Delayed? Canceled? Overbooked? Get your money back

Delayed, cancelled, or overbooked flight? Check out our infographic to find out if you’re entitled to flight compensation, and if you are, how to claim it.


Make sure you know what you're entitled to.

Category Tips & tricks

Date 14th March 2017

Bags are packed, loads of time to get to the airport, passport in hand, you’re checked-in, so close to the international vacation you’ve been waiting for and … DELAYED. CANCELED. OVERBOOKED. Vacation ruined before it’s even started.

Luckily, you could be entitled to airline compensation, and while it might not replace a lost vacation, it certainly helps. We’ve gone through all the compensation information out there, and created a smart infographic to give you an idea of what you could claim.



How to get your compensation

There are two ways to go about making a claim for flight cancelation compensation, airline delay compensation or for airline overbooking. You can do it yourself, or you can get someone to do it for you.

Go at it yourself by putting a claim against the airline (head to the CAA for relevant forms and information). If you’d like someone else do the work for you, there are several convenient websites out there like AirHelp that can help streamline the process. While most of these companies are on a no win, no fee basis, if you do win, they will likely charge a fee plus a percentage of your payout.

You might still be eligible for compensation on flights you’ve flown within the past three years, in which case AirHelp’s free inbox scanner can help you quickly find out how much, if any, you are owed. With your permission of course, the scanner locates airline confirmation numbers from your emails and once a potential confirmation number is found, it then calculates your estimated payout. If you agree to the amount, you can continue to file a claim. If you do not want to proceed with filing a claim, no harm done, you won’t be charged.

If you want to do some research beforehand to help get an idea of what you can expect from each airline in the event that your next flight goes not as planned, the AirHelp Score page will show you the most up-to-date ranking of major airlines based on their quality, service, on-time performance and claim processing.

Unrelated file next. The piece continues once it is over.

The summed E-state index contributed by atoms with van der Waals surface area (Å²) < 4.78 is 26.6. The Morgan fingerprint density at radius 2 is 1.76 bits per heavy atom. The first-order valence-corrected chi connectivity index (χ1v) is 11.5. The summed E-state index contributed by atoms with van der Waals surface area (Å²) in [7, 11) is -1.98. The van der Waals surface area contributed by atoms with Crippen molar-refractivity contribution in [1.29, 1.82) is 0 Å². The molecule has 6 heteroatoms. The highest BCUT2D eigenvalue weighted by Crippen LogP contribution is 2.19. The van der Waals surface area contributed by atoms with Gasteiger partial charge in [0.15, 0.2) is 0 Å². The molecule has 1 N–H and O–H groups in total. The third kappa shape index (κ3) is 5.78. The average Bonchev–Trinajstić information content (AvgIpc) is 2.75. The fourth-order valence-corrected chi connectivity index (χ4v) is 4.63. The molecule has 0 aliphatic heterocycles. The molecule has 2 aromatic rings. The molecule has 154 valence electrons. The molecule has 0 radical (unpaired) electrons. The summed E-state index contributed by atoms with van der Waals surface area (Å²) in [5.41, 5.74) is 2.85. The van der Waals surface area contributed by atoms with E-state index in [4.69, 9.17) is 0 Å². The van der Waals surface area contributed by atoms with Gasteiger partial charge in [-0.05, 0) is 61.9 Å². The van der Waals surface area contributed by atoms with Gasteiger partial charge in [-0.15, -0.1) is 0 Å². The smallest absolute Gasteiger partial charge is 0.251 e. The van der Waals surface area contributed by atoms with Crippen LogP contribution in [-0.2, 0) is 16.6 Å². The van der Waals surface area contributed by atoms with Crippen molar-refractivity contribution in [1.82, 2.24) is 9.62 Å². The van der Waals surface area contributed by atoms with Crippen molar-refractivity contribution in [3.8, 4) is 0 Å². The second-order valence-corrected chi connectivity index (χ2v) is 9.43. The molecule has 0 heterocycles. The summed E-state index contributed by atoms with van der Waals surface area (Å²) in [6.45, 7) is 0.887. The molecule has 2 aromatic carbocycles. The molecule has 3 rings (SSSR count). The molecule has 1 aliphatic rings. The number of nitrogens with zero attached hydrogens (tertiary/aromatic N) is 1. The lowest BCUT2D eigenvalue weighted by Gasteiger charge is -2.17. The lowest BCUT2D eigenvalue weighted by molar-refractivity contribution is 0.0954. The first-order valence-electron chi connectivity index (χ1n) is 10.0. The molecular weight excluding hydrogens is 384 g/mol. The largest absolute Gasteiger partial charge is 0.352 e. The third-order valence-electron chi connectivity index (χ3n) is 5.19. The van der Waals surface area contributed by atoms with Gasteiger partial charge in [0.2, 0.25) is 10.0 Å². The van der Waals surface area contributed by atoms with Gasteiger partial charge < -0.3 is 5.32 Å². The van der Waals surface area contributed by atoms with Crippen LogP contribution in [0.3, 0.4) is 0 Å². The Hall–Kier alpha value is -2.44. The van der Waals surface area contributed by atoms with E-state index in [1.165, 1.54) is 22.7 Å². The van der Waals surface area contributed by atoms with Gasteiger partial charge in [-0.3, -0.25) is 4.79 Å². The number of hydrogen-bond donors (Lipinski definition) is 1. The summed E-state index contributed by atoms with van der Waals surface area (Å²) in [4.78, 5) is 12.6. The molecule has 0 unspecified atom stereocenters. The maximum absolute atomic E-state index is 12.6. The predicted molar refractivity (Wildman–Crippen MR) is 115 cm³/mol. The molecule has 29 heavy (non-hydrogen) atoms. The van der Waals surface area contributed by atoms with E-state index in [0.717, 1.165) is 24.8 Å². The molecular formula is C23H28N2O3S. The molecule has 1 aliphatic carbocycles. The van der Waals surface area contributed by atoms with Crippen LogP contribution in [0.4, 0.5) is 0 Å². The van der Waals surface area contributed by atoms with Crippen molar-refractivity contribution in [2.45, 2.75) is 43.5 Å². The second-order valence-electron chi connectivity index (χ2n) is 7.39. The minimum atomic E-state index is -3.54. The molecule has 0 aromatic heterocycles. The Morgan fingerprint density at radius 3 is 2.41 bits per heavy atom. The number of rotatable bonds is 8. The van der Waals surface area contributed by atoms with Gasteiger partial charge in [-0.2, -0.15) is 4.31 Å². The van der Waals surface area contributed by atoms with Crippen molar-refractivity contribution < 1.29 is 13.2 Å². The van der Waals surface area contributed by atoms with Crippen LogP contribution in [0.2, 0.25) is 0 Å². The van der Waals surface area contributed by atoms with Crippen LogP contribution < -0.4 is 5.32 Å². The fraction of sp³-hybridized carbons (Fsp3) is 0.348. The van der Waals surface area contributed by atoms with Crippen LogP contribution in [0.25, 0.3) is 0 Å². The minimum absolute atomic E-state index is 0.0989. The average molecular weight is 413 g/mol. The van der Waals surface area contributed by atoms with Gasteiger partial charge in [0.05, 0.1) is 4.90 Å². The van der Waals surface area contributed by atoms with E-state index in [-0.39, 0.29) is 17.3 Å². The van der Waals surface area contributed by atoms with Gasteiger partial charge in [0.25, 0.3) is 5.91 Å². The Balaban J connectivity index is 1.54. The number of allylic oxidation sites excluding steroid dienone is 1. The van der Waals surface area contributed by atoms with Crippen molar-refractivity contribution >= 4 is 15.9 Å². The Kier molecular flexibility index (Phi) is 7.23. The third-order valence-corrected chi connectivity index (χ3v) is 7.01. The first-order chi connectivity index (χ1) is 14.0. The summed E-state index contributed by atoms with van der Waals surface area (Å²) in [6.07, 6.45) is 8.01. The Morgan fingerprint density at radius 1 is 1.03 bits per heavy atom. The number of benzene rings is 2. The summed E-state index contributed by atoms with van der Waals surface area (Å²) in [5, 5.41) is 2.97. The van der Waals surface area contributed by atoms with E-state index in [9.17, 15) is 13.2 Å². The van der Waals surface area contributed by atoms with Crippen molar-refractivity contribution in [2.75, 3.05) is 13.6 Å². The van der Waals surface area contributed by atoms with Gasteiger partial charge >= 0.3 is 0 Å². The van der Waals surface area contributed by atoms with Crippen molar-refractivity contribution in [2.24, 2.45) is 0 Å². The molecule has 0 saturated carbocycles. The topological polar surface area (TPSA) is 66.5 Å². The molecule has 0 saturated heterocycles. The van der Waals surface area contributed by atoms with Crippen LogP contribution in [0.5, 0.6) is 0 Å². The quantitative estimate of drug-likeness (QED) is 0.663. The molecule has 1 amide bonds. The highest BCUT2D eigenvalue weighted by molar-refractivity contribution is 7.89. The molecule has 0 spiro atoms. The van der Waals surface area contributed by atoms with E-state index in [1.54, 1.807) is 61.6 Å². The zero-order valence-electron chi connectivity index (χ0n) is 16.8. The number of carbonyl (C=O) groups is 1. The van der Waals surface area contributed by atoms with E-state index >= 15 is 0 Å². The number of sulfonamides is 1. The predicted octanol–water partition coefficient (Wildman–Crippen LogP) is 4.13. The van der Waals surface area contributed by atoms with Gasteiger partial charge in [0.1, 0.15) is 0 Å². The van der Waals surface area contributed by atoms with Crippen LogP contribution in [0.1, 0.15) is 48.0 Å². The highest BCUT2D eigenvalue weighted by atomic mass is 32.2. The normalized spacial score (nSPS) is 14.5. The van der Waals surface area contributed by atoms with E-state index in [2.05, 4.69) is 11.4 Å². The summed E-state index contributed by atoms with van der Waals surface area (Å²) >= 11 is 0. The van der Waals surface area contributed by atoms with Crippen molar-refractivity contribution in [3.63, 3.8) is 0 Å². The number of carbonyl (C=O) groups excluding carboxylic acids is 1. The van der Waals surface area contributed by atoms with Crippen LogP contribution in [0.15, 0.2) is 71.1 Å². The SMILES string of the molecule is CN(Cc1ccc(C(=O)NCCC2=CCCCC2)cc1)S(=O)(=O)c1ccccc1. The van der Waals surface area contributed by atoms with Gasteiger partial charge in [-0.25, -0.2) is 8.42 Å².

To bump or not to bump?

Occasionally, people don’t make their flights, so to avoid empty seats on an otherwise fully-booked plane, airlines often overbook. Trouble is, sometimes everyone arrives. When that happens, people get ‘bumped’ to another flight, but before they begin bumping people involuntarily, they’ll ask for volunteers. Consider these points before you volunteer:

  • Sometimes the involuntary compensation is better than the voluntary (although this will include another flight ASAP, including transport if it’s from another airport, or a full refund). You could always ask for more compensation if you’re not happy
  • What happens if you can’t get on the other flight you’re offered?
  • Will your accommodation and other costs be covered if you have to take a flight the next day
  • Ask if the compensation, and any documentation you might need to claim it, is provided immediately (also check if there are any limitations on it!)

Exceptions to the rules!

In the case of “extraordinary circumstances”, you aren’t entitled to any compensation. Luckily, things like war, severe political unrest, and natural disasters aren’t that common. The other exceptions to the rules are: if you were informed of the cancellation two weeks prior to your departure date, or if you were offered alternative transport for the same route with a similar schedule (leaving less than 2 hours before original scheduled departure time and arriving less than 4 hours after the original scheduled arrival time). You are, however, entitled to either a full refund (or just the part you haven’t used), alternative transport to your final destination at the earliest opportunity, or rebooking at a later date of your choice.

On board, but going nowhere

Sitting on the tarmac for hours on end isn’t much fun. Happily, both the EU and US have limits on how long you’re allowed to be without food, water, and toilets, and how long you can be kept in the plane.


In the EU, if your flight is on the tarmac for more than 1 hour, you may demand AC, use of toilets and water. If it is more than 5 hours, you have the right to demand to be let off. Delay compensation rules apply.


There is a four-hour tarmac delay limit for international flights, and a 3-hour limit for domestic flights. The exception to these rules is if there is a safety or security reason why the airplane cannot taxi to the gate (same as the EU). Airlines must, however, provide food and water after two hours, as well as working toilets and any necessary medical treatment.

Travel insurance and credit cards

You might be covered by your travel insurance, and/or your credit cards. Many card providers have plans under which you may be protected. Be sure to check both your card provider, and your travel insurance before you book the flight!

Read More: How to buy the best travel insurance for your next trip

My flights were part of a package – what are my rights?

You’re covered under a regulation from 1992 for package holiday trouble (if you’re in the EU). Essentially, if your vacation is canceled you can:

  • Accept an alternative vacation of a similar or better standard
  • Accept an alternative vacation of a lower standard and claim back the difference in cost
  • Cancel the vacation and get your money back

Needless to say, we hope you never need this, but it’s all good to know, just in case.

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Originally published

14th March 2017